KANSAS CITY, Mo. — There’s a new tool helping Kansas City better understand its progress and growth.

The Mid-America Regional Council (MARC) is pulling together a lot of data, helping figure out what help the metro needs and where programs to address those needs should happen.

The map is called the Economic Equity Value Atlas (EEVA), and it tracks more than 100 types of data throughout the metro. It makes it a lot easier to see which parts of town are thriving and which parts aren’t.

“When we identify a problem that’s clearly shown in the metrics, then it becomes a rallying cry for what we are going to do about it,” MARC Director of Research Services Frank Lenk said.

Lenk pulled the data together for the EEVA and, through a series of clicks, shows how the map’s data can tell a variety of stories about communities all over the KC metro.

One example is showing how the amount of people applying for home ownership loans is relatively uniform across much of Johnson County, Kansas, and Jackson County, Missouri.

But when looking at how often those applications are denied, the atlas shows denials are much more common in communities that have also been redlined and disinvested in throughout Kansas City’s history.

Lenk said stark contrasts like that show the same communities can keep struggling through time, even when intentional efforts to hold them back are less common.

“We have more of a systemic problem that will require a more systemic solution,” Fenk said. “It’s something that we need to come together to solve. No one can solve it on their own.”

Fenk also demonstrated how the largest population increases are about 15-20 minutes outside the core of the city, showing a continued move to the suburbs that has been happening in the metro for years.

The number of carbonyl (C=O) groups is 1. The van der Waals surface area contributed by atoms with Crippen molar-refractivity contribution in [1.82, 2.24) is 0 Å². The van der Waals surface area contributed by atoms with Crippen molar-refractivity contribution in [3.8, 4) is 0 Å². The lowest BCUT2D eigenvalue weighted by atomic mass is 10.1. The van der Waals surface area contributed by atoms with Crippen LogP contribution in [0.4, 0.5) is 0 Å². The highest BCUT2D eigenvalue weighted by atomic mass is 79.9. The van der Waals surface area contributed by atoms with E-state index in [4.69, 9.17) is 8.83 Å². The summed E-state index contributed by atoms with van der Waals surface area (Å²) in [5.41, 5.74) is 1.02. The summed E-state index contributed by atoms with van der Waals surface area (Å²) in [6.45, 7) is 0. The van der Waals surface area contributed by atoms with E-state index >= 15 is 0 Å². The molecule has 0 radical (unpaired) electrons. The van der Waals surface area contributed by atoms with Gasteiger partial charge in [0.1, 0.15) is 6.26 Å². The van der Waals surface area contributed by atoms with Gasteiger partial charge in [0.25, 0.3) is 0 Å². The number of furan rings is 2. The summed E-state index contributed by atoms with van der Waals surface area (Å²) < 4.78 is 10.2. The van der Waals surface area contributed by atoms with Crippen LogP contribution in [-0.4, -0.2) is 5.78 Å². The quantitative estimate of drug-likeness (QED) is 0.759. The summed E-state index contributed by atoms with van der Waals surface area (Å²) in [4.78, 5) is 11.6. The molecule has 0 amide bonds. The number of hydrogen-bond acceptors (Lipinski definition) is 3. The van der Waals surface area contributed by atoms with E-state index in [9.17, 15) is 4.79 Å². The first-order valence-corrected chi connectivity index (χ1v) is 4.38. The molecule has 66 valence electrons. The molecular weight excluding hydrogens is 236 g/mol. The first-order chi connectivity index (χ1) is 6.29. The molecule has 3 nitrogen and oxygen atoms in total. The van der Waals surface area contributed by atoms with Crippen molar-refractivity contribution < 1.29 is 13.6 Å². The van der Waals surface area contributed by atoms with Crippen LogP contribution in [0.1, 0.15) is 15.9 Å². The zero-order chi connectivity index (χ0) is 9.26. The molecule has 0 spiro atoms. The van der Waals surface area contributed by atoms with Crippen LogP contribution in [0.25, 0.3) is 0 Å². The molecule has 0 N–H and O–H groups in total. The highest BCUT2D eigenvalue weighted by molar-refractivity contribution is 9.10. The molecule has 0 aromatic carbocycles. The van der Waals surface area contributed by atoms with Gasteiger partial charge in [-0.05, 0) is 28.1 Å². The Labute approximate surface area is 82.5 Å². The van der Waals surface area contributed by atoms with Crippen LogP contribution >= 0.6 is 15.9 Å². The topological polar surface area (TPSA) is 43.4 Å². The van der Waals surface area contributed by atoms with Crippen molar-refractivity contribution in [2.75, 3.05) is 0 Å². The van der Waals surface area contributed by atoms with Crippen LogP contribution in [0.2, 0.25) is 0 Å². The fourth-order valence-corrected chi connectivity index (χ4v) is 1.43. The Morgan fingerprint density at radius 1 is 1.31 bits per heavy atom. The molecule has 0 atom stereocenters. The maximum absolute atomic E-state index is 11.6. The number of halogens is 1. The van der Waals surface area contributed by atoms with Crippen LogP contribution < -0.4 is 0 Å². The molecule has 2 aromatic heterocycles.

But the data also shows movement into the very center of the urban core where new development has, for the first time in years, created an increasing population in the center of the city.

However, other data shows that spending on roads and bridges remains more common on the edges of the suburbs, suggesting that the suburban sprawl will only continue.

The city of Kansas City is using the atlas as it tries to improve communities along the Prospect Avenue Max route as part of its ProspectUs project.

Kansas City Planning Director Jeffrey Williams said it gives the city a way to know if its plans are working and a way for citizens to hold the city accountable.

“With tools like EEVA, it gives you a number to shoot for, a target, a measure,” Williams said. “It sets a base, and it’s a way to measure how we are growing.”

The goal is to make sure that programs meant to help the community reach the right locations, but also as a way to make sure that growth doesn’t happen at the expense of some communities or leave parts of the metro behind.

“In total, Kansas City, Missouri, needs to be a wholly-equitable, accessible, welcoming community,” Williams said.